POLICE chief Sebastian Ndeitunga’s threats that they might take over the municipality of Windhoek should not be taken lightly.
Ndeitunga was speaking during police operations to break down shacks and disperse crowds who occupied land illegally at the western end of the capital city.
“The chaos started at the City of Windhoek – and now, it has degenerated to their residents. If they are not careful, we are going to run over that council. And we will govern that council,” Ndeitunga said on Wednesday.
Later the same day, Ndeitunga claimed he had made the remarks in jest. Yet he followed up saying he meant that the Ministry of Urban and Rural Development could take over the administration of the municipality.
Ndeitunga, the inspector general of the national police, has a tendency to run his mouth and, on occasion, utter absurdities. But there is no way he can be considered a master of jest.
Could it have been a Freudian slip on Ndeitunga’s part? Could it possibly stem from chatter in Swapo and the central government – that they wish to usurp the power of opposition parties who Windhoek residents last year gave more combined votes to edge out the ruling party for the first time since independence.
Land grabbing by Namibians desperate for houses or shelter has been going on for more than two decades. Every town in Namibia (except Oranjemund perhaps) has sprawling informal settlements made mainly out of zinc plates.
Every year, municipalities, especially in Windhoek, demolish illegal housing structures set up by desperate people now commonly labelled as land grabbers.
It would seem Ndeitunga would like the public to believe that this is a new trend. His characterisation of the Windhoek City Council is opportunistic is clearly aimed at making justification for the Swapo controlled central government to wrest power from a coalition of opposition parties.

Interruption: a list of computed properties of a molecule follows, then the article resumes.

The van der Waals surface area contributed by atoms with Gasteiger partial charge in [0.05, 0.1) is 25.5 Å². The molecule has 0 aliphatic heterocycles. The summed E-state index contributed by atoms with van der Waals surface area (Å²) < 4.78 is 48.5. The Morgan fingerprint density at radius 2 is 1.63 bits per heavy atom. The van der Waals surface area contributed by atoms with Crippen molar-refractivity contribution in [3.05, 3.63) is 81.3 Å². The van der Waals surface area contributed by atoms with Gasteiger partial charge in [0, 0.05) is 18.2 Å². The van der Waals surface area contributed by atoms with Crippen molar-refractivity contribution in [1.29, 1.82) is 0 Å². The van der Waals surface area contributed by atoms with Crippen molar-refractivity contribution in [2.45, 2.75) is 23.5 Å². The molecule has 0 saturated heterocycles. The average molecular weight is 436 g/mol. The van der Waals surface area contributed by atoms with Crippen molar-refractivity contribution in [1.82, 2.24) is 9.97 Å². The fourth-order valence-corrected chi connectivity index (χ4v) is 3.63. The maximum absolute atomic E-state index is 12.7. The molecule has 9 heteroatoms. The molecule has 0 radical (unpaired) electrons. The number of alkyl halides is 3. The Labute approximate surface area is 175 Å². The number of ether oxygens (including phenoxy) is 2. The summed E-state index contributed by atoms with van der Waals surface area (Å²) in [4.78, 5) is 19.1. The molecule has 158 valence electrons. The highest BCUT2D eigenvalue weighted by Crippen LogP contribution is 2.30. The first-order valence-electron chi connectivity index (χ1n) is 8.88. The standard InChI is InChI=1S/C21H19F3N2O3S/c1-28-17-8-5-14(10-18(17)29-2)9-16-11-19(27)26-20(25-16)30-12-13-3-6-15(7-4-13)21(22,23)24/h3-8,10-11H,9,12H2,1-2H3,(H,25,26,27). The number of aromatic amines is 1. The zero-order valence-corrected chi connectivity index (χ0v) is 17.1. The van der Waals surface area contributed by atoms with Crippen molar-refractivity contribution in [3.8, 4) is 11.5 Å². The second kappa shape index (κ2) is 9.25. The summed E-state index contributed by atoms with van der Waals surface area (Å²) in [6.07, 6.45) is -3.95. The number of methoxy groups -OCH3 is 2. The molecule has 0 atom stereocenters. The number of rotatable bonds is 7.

The latest wave of so-called land grabbing is a reminder of the need to urgently get to grips with the housing shortage in all municipalities across Namibia.
For the record, the opposition parties in the Windhoek municipality are not without blame. In fact, The Namibian can conclude that infighting among coalition members labelling themselves ‘Progressive Forces’ encouraged the latest land occupations.
Ndeitunga is right on the score that poor leadership on the part of the governing coalition [Independent Patriots for Change, Affirmative Repositioning, and to a lesser extent Nudo and the Popular Democratic Movement] has confused the city’s bureaucrats.
Apparently ego clashes between IPC president Panduleni Itula and AR chief Job Amupanda have also sent confusing signals to sitting councillors, causing a palpable state of paralysis.
Itula is repeating the mistakes of his former party, Swapo, whose national leaders often usurped the powers of elected councillors. Amupanda, who occupies the ceremonial mayoral position, fails to understand that it is the voters who forced the parties into a coalition to make them work together, nullifying his misguided idea that he has “supreme logic”.
The clashing parties need to set aside their dogmatic approaches, and egos, in order to deliver on their promises in the spirit of compromise and pragmatism that the voting numbers indicate what residents want.
In the long-term, though, politicians at national level should take a hard look at introducing the ward system at local municipal level so that voters choose their leaders directly to ensure accountability and effective delivery on specific, achievable and deadline-driven promises.
Meanwhile, the minister in charge of local government should be warned not to play into Ndeitunga’s misguided calls for the central government to take over the administration of Windhoek.
Doing so would subvert the will of the electorate. Surely the law is not meant to hijack voters’ choices, especially when a municipality is not controlled by the party that administers the central government.